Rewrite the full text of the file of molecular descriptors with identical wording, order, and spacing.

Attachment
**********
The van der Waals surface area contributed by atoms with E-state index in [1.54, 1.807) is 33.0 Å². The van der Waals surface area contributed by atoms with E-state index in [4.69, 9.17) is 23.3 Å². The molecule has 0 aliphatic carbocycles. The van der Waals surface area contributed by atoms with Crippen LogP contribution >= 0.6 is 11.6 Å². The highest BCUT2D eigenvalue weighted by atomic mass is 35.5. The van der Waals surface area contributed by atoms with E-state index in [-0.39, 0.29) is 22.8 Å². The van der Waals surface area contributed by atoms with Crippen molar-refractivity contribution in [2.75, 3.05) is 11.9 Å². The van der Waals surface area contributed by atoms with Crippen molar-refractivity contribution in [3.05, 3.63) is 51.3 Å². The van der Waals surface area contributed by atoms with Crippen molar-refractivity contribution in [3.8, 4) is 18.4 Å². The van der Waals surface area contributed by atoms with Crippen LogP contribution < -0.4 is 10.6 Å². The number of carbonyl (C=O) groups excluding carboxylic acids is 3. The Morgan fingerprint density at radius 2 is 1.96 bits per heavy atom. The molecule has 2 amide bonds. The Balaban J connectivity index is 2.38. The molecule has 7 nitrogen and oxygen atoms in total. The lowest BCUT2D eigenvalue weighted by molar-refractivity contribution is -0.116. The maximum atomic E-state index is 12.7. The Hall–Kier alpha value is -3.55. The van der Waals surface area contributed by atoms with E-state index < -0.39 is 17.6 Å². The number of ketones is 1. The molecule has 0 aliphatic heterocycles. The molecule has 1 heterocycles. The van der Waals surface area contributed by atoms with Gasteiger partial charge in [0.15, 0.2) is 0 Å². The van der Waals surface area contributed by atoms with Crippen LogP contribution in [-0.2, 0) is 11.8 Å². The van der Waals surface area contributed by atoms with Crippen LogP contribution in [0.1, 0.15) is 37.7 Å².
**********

The van der Waals surface area contributed by atoms with E-state index in [1.54, 1.807) is 33.0 Å². The van der Waals surface area contributed by atoms with E-state index in [4.69, 9.17) is 23.3 Å². The molecule has 0 aliphatic carbocycles. The van der Waals surface area contributed by atoms with Crippen LogP contribution >= 0.6 is 11.6 Å². The highest BCUT2D eigenvalue weighted by atomic mass is 35.5. The van der Waals surface area contributed by atoms with E-state index in [-0.39, 0.29) is 22.8 Å². The van der Waals surface area contributed by atoms with Crippen molar-refractivity contribution in [2.75, 3.05) is 11.9 Å². The van der Waals surface area contributed by atoms with Crippen molar-refractivity contribution in [3.05, 3.63) is 51.3 Å². The van der Waals surface area contributed by atoms with Crippen molar-refractivity contribution in [3.8, 4) is 18.4 Å². The van der Waals surface area contributed by atoms with Crippen LogP contribution < -0.4 is 10.6 Å². The number of carbonyl (C=O) groups excluding carboxylic acids is 3. The Morgan fingerprint density at radius 2 is 1.96 bits per heavy atom. The molecule has 2 amide bonds. The Balaban J connectivity index is 2.38. The molecule has 7 nitrogen and oxygen atoms in total. The lowest BCUT2D eigenvalue weighted by molar-refractivity contribution is -0.116. The maximum atomic E-state index is 12.7. The Hall–Kier alpha value is -3.55. The van der Waals surface area contributed by atoms with E-state index < -0.39 is 17.6 Å². The number of ketones is 1. The molecule has 0 aliphatic heterocycles. The molecule has 1 heterocycles. The van der Waals surface area contributed by atoms with Gasteiger partial charge in [0.15, 0.2) is 0 Å². The van der Waals surface area contributed by atoms with Crippen LogP contribution in [-0.2, 0) is 11.8 Å². The van der Waals surface area contributed by atoms with Crippen LogP contribution in [0.1, 0.15) is 37.7 Å².